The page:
Section 112.532 broadly provides, without qualification or exemption,4 that the rights listed in that statute are available “whenever a law enforcement officer or correctional officer is under investigation ․ for any reason.” § 112.532(1), Fla. Stat. (emphasis added). This language is clear and unambiguous and cannot be reasonably construed to support the proposition that all of the rights afforded by the LEO Bill of Rights are limited to investigations arising out of external complaints.

Likewise, nothing in section 112.534 ties the availability of a compliance review hearing to the source of the complaint. Instead, the statute provides a remedy when an agency or investigator “fails to comply with the requirements of [the LEO Bill of Rights].” § 112 .534(1), Fla. Stat. Although courts have held that some portions of the LEO Bill of Rights apply only to external complaints,5 it would make no sense to construe section 112.534 to provide for compliance review hearings only to remedy alleged violations arising out of investigations of external complaints because the source of the complaint has no bearing on most of the rights afforded by the LEO Bill of Rights. See, e.g., § 112.532(1) (rights during interrogation), (4) (right to advance notice of disciplinary action), (5) (protection against retaliation), Fla. Stat.; § 112.533(2) (confidentiality of complaints),6 (3) (right to inspect personnel file), Fla. Stat.

Having interpreted the applicable statutes, our analysis would typically end here. But, because the trial court construed this court's decision in McQuade to stand for the proposition that “[t]he LEO Bill of Rights is not applicable to complaints that arise internally to a law enforcement agency,” our analysis would not be complete without considering that decision.

McQuade was an appeal of a final order of the Public Employees Relations Commission (PERC) dismissing an appeal filed by a correctional officer after he was fired by the Department of Corrections as a result of a complaint made by another correctional officer. See 51 So.3d at 491. The officer argued that the Department was barred from taking disciplinary action against him because, in violation of section 112.532(6)(a), Florida Statutes (2008), more than 180 days passed between the date of the complaint and his firing. Id. PERC rejected this argument and dismissed the officer's appeal. Id. Upon review of the dismissal order, this court affirmed PERC's conclusion that the 180–day period in section 112.532(6)(a) does not apply to internal complaints. Id. at 490, 495. This holding was based largely on the Fourth District's decision Migliore, which was adopted verbatim by the Florida Supreme Court. Id. at 493–94.

The issue in Migliore was whether the purpose of the complaint review boards provided for in section 112.532(2), Florida Statutes (1981), was to review disciplinary action against a law enforcement officer. See 415 So.2d at 64. The court explained that the only statute providing a possible explanation of the function of the boards is section 112.533, Florida Statutes (1981), which requires each law enforcement agency to have a system to investigate and determine “complaints received by such employing agency.” Id. Based on this language, the Migliore court concluded that the purpose of the complaint review boards is to “provide[e] a law enforcement officer with a means of vindicating his actions and his reputation against unjust and unjustified claims made against him by persons outside the agency which employs him.” Id. (emphasis added). Accord Op. Att'y Gen. Fla. 86–91 (1986) (explaining that complaint review boards are advisory, not adjudicatory, in nature and are “to be utilized for the disposition of complaints made by persons outside of the law enforcement or correctional officer's agency and not for review of disciplinary action against law enforcement officers”).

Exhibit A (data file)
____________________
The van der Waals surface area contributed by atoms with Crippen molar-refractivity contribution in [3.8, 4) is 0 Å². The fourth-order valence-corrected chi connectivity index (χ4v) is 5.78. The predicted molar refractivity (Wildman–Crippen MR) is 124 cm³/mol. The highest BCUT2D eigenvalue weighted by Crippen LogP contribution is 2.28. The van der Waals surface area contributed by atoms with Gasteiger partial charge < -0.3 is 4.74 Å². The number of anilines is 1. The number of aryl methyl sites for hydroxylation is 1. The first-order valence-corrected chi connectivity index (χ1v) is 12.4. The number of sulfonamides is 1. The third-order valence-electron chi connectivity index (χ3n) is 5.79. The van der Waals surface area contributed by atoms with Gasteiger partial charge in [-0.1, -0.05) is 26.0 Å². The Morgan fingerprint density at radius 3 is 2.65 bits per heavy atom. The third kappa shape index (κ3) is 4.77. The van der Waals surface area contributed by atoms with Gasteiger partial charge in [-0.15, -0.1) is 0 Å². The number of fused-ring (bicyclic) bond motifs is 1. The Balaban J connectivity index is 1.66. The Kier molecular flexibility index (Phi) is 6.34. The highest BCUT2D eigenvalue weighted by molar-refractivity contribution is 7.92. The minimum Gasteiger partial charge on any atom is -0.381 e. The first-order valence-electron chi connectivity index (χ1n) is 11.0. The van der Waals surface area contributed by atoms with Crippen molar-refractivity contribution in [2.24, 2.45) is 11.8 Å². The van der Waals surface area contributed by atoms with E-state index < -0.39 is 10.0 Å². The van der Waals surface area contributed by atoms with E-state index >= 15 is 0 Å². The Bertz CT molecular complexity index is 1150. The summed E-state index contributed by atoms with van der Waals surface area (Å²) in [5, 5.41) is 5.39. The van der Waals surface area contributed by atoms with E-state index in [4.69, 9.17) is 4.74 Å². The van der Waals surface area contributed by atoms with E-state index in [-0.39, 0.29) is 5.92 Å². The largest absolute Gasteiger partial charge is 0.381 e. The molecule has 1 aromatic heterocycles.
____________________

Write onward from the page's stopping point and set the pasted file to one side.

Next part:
McQuade reasoned that the 180–day period in section 112.532(6)(a), Florida Statutes (2008), does not apply to internal complaints because the period is triggered by the receipt of a complaint and “[t]he Migliore court concluded that a law enforcement's ‘receipt’ of a complaint, as that language was used in section 112.534,[7 ] Florida Statutes (1981), meant its receipt of a complaint from a person outside the agency.” Id. at 494–95.8 The court also explained that PERC lacked jurisdiction to enforce the LEO Bill of Rights because the “enforcement of its provisions is to be accomplished [under section 112.534(1), Florida Statutes (2008) ] through the circuit court, rather than [PERC].” Id. at 494.

Contrary to the City's argument in this appeal, McQuade did not hold that the entire LEO Bill of Rights is inapplicable to internal complaints. It merely held that the 180–day period in section 112.532(6)(a), Florida Statutes (2008), does not apply to internal complaints. Moreover, because McQuade involved an internal complaint, the fact that the court also stated that the remedy in section 112.534, Florida Statutes (2008), was available to the officer undercuts the trial court's broad reading of the decision. Indeed, the opinion would be internally inconsistent if it, on one hand, it is read to hold that the LEO Bill of Rights is inapplicable to internal complaints but, on the other hand, it explained that the remedy in section 112.534, Florida Statutes (2008), was available to the officer in that case who was the subject of an internal complaint.

We recognize that the McQuade court stated that “Migliore has been cited broadly for the proposition that the LEO Bill of Rights does not apply to investigations initiated by a complaint that originates from within the agency that employs the officer under investigation.” Id. at 493 (citing Kelly v. Gill, 544 So.2d 1162 (Fla. 5th DCA 1989)). That, however, was not the holding of Migliore or the Kelly case cited in McQuade for this proposition.9